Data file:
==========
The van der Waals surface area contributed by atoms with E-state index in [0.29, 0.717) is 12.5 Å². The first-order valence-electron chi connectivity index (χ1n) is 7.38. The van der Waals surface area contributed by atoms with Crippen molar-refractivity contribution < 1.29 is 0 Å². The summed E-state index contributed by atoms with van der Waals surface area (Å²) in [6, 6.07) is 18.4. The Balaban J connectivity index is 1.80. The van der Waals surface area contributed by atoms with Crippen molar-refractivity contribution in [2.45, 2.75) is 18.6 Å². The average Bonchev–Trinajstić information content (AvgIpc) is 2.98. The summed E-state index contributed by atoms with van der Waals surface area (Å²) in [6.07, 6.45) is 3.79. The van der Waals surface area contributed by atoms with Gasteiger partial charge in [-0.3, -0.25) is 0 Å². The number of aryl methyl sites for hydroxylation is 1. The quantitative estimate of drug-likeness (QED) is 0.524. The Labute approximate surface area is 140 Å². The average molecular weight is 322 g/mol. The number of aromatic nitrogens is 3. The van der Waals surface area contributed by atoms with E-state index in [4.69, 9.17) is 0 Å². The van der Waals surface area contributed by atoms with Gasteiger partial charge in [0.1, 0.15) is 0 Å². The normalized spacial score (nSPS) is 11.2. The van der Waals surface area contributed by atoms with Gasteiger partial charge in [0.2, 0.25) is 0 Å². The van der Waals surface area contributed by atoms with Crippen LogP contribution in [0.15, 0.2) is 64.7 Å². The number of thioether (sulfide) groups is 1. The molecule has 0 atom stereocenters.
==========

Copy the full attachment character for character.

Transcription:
The van der Waals surface area contributed by atoms with E-state index in [0.29, 0.717) is 12.5 Å². The first-order valence-electron chi connectivity index (χ1n) is 7.38. The van der Waals surface area contributed by atoms with Crippen molar-refractivity contribution < 1.29 is 0 Å². The summed E-state index contributed by atoms with van der Waals surface area (Å²) in [6, 6.07) is 18.4. The Balaban J connectivity index is 1.80. The van der Waals surface area contributed by atoms with Crippen molar-refractivity contribution in [2.45, 2.75) is 18.6 Å². The average Bonchev–Trinajstić information content (AvgIpc) is 2.98. The summed E-state index contributed by atoms with van der Waals surface area (Å²) in [6.07, 6.45) is 3.79. The van der Waals surface area contributed by atoms with Gasteiger partial charge in [-0.3, -0.25) is 0 Å². The number of aryl methyl sites for hydroxylation is 1. The quantitative estimate of drug-likeness (QED) is 0.524. The Labute approximate surface area is 140 Å². The average molecular weight is 322 g/mol. The number of aromatic nitrogens is 3. The van der Waals surface area contributed by atoms with E-state index in [4.69, 9.17) is 0 Å². The van der Waals surface area contributed by atoms with Gasteiger partial charge in [0.1, 0.15) is 0 Å². The normalized spacial score (nSPS) is 11.2. The van der Waals surface area contributed by atoms with Gasteiger partial charge in [0.2, 0.25) is 0 Å². The van der Waals surface area contributed by atoms with Crippen LogP contribution in [0.15, 0.2) is 64.7 Å². The number of thioether (sulfide) groups is 1. The molecule has 0 atom stereocenters.